(archive 'newLISPer)

October 9, 2010

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Filed under: newLISP — newlisper @ 22:19

I spent a happy half hour today trying to take the Greplin Challenge.

Unfortunately, I managed to complete only the first level. It wasn’t so much that the problem was hard. It was more that I couldn’t find an elegant solution that satisfied me.

The problem is to find the longest substring of a string that is the same in reverse. In other words, to find the longest palindrome.

Here’s my attempt. If the string is in ‘source-string’:

    (for (character 0 (dec (length source-string)))
            (set 'end-of-word
                    (find (source-string character) source-string nil
                            (+ character 1)))

            (when end-of-word
                    (set 'word (slice source-string character
                                    (+ 1 (- end-of-word character))))
                    (when (= (lower-case word)
                                    (reverse (lower-case word)))
                            (push word palindromes))))

    (first (sort palindromes
                    (fn (a b) (> (length a ) (length b)))))

As you can see, it’s not exactly a one-liner. But at least it avoids a completely ‘brute-force’ technique. It looks for likely palindromes rather than testing every possible substring. Apart from that, it just puts all the palindromes in a list and finds the longest later. I’m sure you can produce a more elegant solution!

It might be a few days before I get round to level 2. But don’t wait for me – have a go!


I realised later that this algorithm isn’t very good. Yes, it finds the correct answer for the particular test case on the Greplin challenge, but it doesn’t always find the longest palindrome. For example, if the string contains the substring “hahah”, then the longest palindrome found will be “hah” rather than “hahah”. That’s because I used find to locate the matching end character for each start character. To obtain more accurate results, I’d need to check for every subsequent matching end character in the rest of the string, not just the next one.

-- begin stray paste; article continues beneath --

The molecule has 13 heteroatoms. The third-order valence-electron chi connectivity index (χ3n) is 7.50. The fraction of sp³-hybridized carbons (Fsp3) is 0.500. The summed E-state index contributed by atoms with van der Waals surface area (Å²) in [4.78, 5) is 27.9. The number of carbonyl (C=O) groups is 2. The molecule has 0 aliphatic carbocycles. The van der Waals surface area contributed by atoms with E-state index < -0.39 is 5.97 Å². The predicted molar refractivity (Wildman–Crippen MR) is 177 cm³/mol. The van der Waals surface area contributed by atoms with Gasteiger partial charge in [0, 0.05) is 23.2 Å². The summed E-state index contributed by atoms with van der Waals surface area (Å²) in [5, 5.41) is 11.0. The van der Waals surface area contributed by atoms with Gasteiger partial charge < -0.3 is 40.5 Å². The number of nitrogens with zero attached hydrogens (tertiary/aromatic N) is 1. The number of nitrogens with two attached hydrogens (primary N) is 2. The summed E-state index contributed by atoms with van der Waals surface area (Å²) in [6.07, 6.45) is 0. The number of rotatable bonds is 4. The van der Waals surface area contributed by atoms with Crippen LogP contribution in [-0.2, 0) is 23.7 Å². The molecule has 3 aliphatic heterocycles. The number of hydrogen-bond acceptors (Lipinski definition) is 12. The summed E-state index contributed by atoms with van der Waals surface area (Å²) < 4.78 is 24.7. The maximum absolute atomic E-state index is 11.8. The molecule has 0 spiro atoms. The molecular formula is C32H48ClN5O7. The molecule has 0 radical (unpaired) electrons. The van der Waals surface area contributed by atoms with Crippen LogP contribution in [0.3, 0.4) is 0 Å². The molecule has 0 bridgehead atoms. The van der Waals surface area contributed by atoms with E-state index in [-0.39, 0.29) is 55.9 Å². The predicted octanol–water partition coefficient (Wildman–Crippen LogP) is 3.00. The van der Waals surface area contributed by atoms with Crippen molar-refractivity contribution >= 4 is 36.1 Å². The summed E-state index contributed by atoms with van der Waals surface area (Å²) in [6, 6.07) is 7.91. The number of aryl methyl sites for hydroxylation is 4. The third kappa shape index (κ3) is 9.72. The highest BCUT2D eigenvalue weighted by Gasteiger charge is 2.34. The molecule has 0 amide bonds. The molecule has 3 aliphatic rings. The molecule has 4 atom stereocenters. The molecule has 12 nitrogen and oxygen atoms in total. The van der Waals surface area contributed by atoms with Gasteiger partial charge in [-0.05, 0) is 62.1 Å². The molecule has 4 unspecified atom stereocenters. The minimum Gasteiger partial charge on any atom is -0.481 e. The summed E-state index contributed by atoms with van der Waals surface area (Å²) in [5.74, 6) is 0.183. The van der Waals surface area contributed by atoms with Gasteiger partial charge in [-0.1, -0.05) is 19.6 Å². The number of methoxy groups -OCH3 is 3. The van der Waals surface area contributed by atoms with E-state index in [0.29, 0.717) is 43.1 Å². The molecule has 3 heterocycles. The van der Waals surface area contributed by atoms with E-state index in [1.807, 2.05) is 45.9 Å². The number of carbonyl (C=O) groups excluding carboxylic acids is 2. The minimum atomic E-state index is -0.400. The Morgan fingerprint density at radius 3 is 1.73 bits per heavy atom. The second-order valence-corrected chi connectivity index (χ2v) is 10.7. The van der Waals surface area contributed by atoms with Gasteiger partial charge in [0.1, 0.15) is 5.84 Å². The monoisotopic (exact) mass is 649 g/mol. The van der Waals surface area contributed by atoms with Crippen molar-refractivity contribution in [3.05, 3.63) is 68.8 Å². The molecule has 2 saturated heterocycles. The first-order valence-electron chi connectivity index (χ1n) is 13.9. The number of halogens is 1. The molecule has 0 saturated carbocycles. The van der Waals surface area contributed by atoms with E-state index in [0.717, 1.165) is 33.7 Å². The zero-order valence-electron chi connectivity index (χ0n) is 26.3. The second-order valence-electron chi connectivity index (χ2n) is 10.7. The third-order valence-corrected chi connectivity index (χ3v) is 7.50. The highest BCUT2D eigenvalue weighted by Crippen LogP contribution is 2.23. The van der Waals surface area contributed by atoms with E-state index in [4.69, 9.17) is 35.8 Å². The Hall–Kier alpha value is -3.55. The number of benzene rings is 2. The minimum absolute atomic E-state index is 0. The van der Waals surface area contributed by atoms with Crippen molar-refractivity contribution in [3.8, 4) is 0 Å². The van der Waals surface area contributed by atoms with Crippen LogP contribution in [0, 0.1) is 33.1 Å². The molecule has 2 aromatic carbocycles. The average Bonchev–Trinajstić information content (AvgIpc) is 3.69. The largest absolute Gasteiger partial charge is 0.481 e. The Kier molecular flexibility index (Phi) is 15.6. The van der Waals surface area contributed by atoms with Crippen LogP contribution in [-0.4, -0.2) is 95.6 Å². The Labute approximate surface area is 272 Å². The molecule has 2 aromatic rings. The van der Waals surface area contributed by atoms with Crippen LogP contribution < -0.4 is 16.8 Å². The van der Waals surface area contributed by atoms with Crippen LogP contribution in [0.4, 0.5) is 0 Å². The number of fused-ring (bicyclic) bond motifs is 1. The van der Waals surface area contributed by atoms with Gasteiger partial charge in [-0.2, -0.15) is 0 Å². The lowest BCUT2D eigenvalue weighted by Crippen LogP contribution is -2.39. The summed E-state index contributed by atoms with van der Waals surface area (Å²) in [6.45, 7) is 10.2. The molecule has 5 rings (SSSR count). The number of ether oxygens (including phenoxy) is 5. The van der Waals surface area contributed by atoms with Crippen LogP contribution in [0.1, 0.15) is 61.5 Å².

Now a brute force technique starts to look attractive. Instead of being intelligent and looking for a prospective end character for each start character, let’s just try every possible substring and test it for palindromicity. Hammer time! Yes, it’s painful to write such brutal code, but sometimes it’s just easier:

(for (begin-char 0 (- (length source-string) 2))
        (for (end-char begin-char (dec (length source-string)))
                (set 'word (slice source-string begin-char 
                    (+ 2 (- end-char begin-char))))
                (when  (= (lower-case word) (reverse (lower-case word)))    
                        (push word palindromes))))
        (sort palindromes
                (fn (a b) (> (length a ) (length b)))))

Finally, a teaser for you. Notice those two lower-case functions? What would happen if you factored them out and placed a single call to it in the line above?


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